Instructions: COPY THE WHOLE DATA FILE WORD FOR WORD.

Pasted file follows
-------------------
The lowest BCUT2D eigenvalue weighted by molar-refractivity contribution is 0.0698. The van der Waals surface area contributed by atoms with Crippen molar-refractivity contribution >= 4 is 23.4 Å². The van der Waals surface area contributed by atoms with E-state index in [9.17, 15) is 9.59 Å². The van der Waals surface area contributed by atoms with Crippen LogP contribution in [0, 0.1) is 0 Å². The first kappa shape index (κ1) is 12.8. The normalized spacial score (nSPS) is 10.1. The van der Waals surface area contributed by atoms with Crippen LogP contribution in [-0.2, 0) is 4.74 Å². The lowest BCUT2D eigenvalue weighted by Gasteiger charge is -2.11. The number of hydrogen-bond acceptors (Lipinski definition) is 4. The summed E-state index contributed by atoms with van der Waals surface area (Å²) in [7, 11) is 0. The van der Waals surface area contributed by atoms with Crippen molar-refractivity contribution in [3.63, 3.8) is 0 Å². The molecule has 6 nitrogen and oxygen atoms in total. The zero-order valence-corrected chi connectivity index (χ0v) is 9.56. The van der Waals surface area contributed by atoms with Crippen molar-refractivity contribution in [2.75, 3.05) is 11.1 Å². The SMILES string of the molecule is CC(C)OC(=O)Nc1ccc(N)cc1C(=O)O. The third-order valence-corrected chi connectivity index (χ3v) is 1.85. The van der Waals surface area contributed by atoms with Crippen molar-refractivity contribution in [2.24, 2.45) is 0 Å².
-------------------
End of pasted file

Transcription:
The lowest BCUT2D eigenvalue weighted by molar-refractivity contribution is 0.0698. The van der Waals surface area contributed by atoms with Crippen molar-refractivity contribution >= 4 is 23.4 Å². The van der Waals surface area contributed by atoms with E-state index in [9.17, 15) is 9.59 Å². The van der Waals surface area contributed by atoms with Crippen LogP contribution in [0, 0.1) is 0 Å². The first kappa shape index (κ1) is 12.8. The normalized spacial score (nSPS) is 10.1. The van der Waals surface area contributed by atoms with Crippen LogP contribution in [-0.2, 0) is 4.74 Å². The lowest BCUT2D eigenvalue weighted by Gasteiger charge is -2.11. The number of hydrogen-bond acceptors (Lipinski definition) is 4. The summed E-state index contributed by atoms with van der Waals surface area (Å²) in [7, 11) is 0. The van der Waals surface area contributed by atoms with Crippen molar-refractivity contribution in [3.63, 3.8) is 0 Å². The molecule has 6 nitrogen and oxygen atoms in total. The zero-order valence-corrected chi connectivity index (χ0v) is 9.56. The van der Waals surface area contributed by atoms with Crippen molar-refractivity contribution in [2.75, 3.05) is 11.1 Å². The SMILES string of the molecule is CC(C)OC(=O)Nc1ccc(N)cc1C(=O)O. The third-order valence-corrected chi connectivity index (χ3v) is 1.85. The van der Waals surface area contributed by atoms with Crippen molar-refractivity contribution in [2.24, 2.45) is 0 Å².